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Browsing named entities in a specific section of Rebellion Record: a Diary of American Events: Documents and Narratives, Volume 6. (ed. Frank Moore). Search the whole document.

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August 6th, 1862 AD (search for this): chapter 62
voting to the movement, one of the utmost delicacy and difficulty, whatever skill I may possess, whatever the result may be, and may God grant that I am mistaken in my forebodings. I shall at least have the internal satisfaction that I have written and spoken frankly, and have sought to do the best in my power to arrest disaster from my country. Geo. B. Mcclellan, Major-General. official copy. Headquarters, army, Washington, D. C., November 23, 1862. Exhibit no. 2. Washington, August 6, 1862. Major-General George B. McClellan, Commanding, etc., Berkeley, Va.: General: Your telegram of yesterday was received this morning, and I immediately telegraphed a brief reply, promising to write you more fully by mail. You, General, certainly could not have been more pained at receiving my order than I was at the necessity of issuing it. I was advised by high officers, in whose judgment I had great confidence, to make the order immediately on my arrival here, but I determined not to
October 30th (search for this): chapter 62
letely routed the enemy, who fled in confusion, leaving their dead and most of their wounded on the field. We buried two hundred and fifty-five dead, took seven hundred or eight hundred wounded, and captured three hundred and sixty-one prisoners, over one thousand six hundred stand of arms, and a considerable quantity of stores. Our loss was one hundred and eight killed, six hundred and eleven wounded, and seventeen missing. The retreating foe was pursued only a few miles. On the thirtieth of October, General Grant ascertained that Generals Price and Van Dorn were concentrating their forces at Ripley, with the probable intention of attacking Corinth. The enemy crossed the Hatchie River, and took possession of the railroad north of Corinth, thus cutting off all direct communication with Jackson and Bolivar. He then advanced toward Corinth, and some skirmishing took place on the second of November. Major-General Rosecrans commanded our forces at Gorinth, which consisted of the
October 28th (search for this): chapter 62
subordinate officers have been submitted. From the seventeenth of September till the twenty-sixth of October, McClellan's main army remained on the north bank of the Potomac, in the vicinity of Sharpsburgh and Harper's Ferry. The long inactivity of so large an army in the face of a defeated foe, and during the most favorable season for rapid movements and a vigorous campaign, was a matter of great disappointment and regret. Your letter of the twenty-seventh, and my reply on the twenty-eighth of October, in regard to the alleged causes of this unfortunate delay, I submit herewith, marked Exhibit No. 5. In reply to the telegraphic order of the sixth of October, quoted in my letter of the twenty-eighth, above referred to, Gen. McClellan disapproved of the plan of crossing the Potomac south of the Blue Ridge, and said that he would cross at Harper's Ferry and advance upon Winchester. He, however, did not begin to cross till the twenty-sixth of October, and then at Berlin. This pa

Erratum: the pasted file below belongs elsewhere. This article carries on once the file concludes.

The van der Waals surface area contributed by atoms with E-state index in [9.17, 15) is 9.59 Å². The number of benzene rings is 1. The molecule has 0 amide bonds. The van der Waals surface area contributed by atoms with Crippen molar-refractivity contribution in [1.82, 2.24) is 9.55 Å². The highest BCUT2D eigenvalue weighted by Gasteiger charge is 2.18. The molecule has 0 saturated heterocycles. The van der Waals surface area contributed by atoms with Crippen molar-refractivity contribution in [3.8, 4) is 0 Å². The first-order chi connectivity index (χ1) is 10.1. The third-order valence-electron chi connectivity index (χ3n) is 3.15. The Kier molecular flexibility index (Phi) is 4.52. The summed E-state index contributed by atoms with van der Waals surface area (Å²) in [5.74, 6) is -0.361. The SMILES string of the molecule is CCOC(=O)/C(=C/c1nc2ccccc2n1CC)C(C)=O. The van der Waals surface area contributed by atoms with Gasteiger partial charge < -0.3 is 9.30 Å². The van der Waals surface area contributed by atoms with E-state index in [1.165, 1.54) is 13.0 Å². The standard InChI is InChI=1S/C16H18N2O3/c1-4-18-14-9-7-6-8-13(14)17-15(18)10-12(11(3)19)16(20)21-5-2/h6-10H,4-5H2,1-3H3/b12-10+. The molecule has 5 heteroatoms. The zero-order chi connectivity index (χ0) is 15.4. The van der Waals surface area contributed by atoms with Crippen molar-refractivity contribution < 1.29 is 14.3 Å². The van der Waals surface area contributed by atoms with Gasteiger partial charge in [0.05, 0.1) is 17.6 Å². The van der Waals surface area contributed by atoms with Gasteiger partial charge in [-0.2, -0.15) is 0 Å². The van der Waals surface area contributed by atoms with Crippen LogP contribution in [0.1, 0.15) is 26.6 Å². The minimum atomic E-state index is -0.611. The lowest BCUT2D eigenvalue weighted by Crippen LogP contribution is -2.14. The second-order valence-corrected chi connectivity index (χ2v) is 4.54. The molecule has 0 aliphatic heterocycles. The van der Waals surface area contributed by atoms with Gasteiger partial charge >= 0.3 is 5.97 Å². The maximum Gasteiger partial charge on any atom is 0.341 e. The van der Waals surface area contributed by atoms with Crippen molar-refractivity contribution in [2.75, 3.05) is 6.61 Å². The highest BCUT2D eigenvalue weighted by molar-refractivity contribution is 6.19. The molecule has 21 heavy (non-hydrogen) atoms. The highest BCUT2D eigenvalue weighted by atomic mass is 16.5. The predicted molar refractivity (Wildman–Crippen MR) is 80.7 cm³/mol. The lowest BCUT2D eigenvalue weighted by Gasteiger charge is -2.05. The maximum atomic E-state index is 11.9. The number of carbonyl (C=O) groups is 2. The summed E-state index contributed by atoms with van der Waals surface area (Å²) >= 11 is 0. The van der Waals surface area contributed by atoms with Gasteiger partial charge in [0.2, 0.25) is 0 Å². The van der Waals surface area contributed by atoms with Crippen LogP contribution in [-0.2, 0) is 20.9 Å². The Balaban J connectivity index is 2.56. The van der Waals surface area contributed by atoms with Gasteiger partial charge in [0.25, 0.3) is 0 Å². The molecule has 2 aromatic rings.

October 26th (search for this): chapter 62
of his operations in Maryland, including the battles of South-Mountain and Antietam, is submitted herewith, marked Exhibit No. 4. No reports of his subordinate officers have been submitted. From the seventeenth of September till the twenty-sixth of October, McClellan's main army remained on the north bank of the Potomac, in the vicinity of Sharpsburgh and Harper's Ferry. The long inactivity of so large an army in the face of a defeated foe, and during the most favorable season for rapid m-eighth, above referred to, Gen. McClellan disapproved of the plan of crossing the Potomac south of the Blue Ridge, and said that he would cross at Harper's Ferry and advance upon Winchester. He, however, did not begin to cross till the twenty-sixth of October, and then at Berlin. This passage occupied several days, and was completed about the third of November. What caused him to change his views, or what his plan of campaign was, I am ignorant; for about this time he ceased to communicat
November 23rd, 1862 AD (search for this): chapter 62
heart, obey your order to the utmost of my power, devoting to the movement, one of the utmost delicacy and difficulty, whatever skill I may possess, whatever the result may be, and may God grant that I am mistaken in my forebodings. I shall at least have the internal satisfaction that I have written and spoken frankly, and have sought to do the best in my power to arrest disaster from my country. Geo. B. Mcclellan, Major-General. official copy. Headquarters, army, Washington, D. C., November 23, 1862. Exhibit no. 2. Washington, August 6, 1862. Major-General George B. McClellan, Commanding, etc., Berkeley, Va.: General: Your telegram of yesterday was received this morning, and I immediately telegraphed a brief reply, promising to write you more fully by mail. You, General, certainly could not have been more pained at receiving my order than I was at the necessity of issuing it. I was advised by high officers, in whose judgment I had great confidence, to make the order i
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